Mediums of the Message: The Power of Queer Journalists
Mediums of the Message
As we celebrate LGBTQ power, we reached out to other queer journalists helping to push forward narratives from our community. All were asked about the most powerful stories they've told. Here's what they had to say.
"The most important piece I've written is my feature on soul singer Shea Diamond. Allowing her--a black, transgender woman who was incarcerated for a decade--to tell her story through Billboard is one of my proudest moments. There are many fascinating stories that exist that don't involve cis, white men."
"This June was our first-ever Pride issue, and I put Hayley Kiyoko on the cover. The team that put this together was made up of queer women--the writer, photographer, videographers, and me. I had our graphic designer cross out 2018 on the cover image and write "20GayTeen." The power of her story reflected the energy of the moment for our LGBTQ readers."
"It's impossible to pick. Having the opportunity to engage in authentic, queer storytelling is a privilege. The tapestry of LGBTQ people who have found a voice and a medium to talk about their experience on our platform is something I'll always hold close to my heart."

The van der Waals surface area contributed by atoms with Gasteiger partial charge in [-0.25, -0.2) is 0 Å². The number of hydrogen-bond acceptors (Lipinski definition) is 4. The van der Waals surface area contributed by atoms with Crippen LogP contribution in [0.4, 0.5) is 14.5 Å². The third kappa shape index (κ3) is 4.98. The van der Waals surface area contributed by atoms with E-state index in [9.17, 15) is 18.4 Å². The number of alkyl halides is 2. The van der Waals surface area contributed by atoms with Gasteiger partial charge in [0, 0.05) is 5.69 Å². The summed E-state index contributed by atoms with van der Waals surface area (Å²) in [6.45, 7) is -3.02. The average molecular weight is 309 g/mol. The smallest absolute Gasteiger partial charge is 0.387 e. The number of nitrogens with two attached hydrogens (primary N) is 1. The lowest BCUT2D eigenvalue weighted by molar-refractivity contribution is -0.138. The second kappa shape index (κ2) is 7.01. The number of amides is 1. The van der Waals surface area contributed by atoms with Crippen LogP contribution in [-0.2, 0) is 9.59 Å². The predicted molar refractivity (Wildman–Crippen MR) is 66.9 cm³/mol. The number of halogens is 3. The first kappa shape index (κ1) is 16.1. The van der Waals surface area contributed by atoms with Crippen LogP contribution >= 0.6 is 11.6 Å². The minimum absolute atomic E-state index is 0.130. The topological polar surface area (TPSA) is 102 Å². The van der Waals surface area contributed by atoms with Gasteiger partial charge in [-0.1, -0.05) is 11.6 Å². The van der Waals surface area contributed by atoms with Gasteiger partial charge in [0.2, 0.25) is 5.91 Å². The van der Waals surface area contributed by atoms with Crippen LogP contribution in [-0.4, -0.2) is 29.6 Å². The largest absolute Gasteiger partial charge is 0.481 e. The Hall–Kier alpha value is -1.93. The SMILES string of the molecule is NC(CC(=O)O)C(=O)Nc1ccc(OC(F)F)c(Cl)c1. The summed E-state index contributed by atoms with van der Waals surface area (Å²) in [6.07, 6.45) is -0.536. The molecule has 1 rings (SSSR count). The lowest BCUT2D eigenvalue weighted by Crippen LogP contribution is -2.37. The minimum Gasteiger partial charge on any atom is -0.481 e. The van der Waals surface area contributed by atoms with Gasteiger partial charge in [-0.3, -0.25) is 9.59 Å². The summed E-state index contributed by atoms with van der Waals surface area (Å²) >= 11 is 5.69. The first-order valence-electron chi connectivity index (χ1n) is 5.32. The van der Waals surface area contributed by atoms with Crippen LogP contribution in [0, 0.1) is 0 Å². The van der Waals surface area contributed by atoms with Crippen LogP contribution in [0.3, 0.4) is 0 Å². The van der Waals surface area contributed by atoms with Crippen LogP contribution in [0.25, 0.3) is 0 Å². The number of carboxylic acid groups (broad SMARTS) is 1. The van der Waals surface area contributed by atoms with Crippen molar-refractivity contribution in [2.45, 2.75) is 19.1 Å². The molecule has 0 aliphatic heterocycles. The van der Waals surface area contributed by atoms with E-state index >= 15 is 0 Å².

"In 2007, I co-produced a documentary about LGBTQ homeless youth titled Queer Streets. It profiled young adults living in a New York City shelter, many of whom were kicked out of their homes due to their sexual orientation or gender identity. Since NBC Out's launch in June 2016, we have covered dozens of stories about LGBTQ youth in crisis to draw national attention to this issue."
"In 2014, I investigated how one black, gay man was shot in Kansas City--and why no one was talking about it. When my story came out, the city erupted in conversations about race, gender, sexuality, and police, and protests were organized. I've come to realize that it's stories that dive into the intersections of our lives that define LGBTQ journalism today."